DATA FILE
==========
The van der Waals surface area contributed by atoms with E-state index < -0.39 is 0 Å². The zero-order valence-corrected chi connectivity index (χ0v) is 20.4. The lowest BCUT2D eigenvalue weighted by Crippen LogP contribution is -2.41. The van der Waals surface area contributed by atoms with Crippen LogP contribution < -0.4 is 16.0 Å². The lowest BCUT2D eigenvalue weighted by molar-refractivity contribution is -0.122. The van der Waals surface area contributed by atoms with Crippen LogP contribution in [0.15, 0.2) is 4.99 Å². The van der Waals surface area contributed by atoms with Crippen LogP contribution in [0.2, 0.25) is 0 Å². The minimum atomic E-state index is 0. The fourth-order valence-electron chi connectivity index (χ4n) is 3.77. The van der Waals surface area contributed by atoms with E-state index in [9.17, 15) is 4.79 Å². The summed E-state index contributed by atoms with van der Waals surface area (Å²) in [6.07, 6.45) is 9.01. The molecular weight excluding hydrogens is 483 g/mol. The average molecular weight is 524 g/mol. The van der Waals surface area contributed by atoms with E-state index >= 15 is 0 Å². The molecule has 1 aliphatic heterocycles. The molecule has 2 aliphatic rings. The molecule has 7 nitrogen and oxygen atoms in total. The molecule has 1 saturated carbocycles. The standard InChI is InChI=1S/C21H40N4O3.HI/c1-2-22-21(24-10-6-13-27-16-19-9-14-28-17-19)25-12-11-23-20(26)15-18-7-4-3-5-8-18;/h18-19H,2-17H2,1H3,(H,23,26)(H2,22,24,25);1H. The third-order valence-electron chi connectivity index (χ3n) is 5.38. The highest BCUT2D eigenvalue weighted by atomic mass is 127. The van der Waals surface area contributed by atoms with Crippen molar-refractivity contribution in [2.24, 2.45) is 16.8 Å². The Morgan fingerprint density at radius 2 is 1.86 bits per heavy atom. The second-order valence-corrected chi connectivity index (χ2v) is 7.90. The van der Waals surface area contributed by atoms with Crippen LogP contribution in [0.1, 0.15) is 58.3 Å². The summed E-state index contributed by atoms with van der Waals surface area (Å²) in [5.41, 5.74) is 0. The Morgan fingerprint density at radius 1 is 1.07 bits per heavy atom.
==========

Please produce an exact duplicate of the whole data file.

The van der Waals surface area contributed by atoms with E-state index < -0.39 is 0 Å². The zero-order valence-corrected chi connectivity index (χ0v) is 20.4. The lowest BCUT2D eigenvalue weighted by Crippen LogP contribution is -2.41. The van der Waals surface area contributed by atoms with Crippen LogP contribution < -0.4 is 16.0 Å². The lowest BCUT2D eigenvalue weighted by molar-refractivity contribution is -0.122. The van der Waals surface area contributed by atoms with Crippen LogP contribution in [0.15, 0.2) is 4.99 Å². The van der Waals surface area contributed by atoms with Crippen LogP contribution in [0.2, 0.25) is 0 Å². The minimum atomic E-state index is 0. The fourth-order valence-electron chi connectivity index (χ4n) is 3.77. The van der Waals surface area contributed by atoms with E-state index in [9.17, 15) is 4.79 Å². The summed E-state index contributed by atoms with van der Waals surface area (Å²) in [6.07, 6.45) is 9.01. The molecular weight excluding hydrogens is 483 g/mol. The average molecular weight is 524 g/mol. The van der Waals surface area contributed by atoms with E-state index >= 15 is 0 Å². The molecule has 1 aliphatic heterocycles. The molecule has 2 aliphatic rings. The molecule has 7 nitrogen and oxygen atoms in total. The molecule has 1 saturated carbocycles. The standard InChI is InChI=1S/C21H40N4O3.HI/c1-2-22-21(24-10-6-13-27-16-19-9-14-28-17-19)25-12-11-23-20(26)15-18-7-4-3-5-8-18;/h18-19H,2-17H2,1H3,(H,23,26)(H2,22,24,25);1H. The third-order valence-electron chi connectivity index (χ3n) is 5.38. The highest BCUT2D eigenvalue weighted by atomic mass is 127. The van der Waals surface area contributed by atoms with Crippen molar-refractivity contribution in [2.24, 2.45) is 16.8 Å². The Morgan fingerprint density at radius 2 is 1.86 bits per heavy atom. The second-order valence-corrected chi connectivity index (χ2v) is 7.90. The van der Waals surface area contributed by atoms with Crippen LogP contribution in [0.1, 0.15) is 58.3 Å². The summed E-state index contributed by atoms with van der Waals surface area (Å²) in [5.41, 5.74) is 0. The Morgan fingerprint density at radius 1 is 1.07 bits per heavy atom.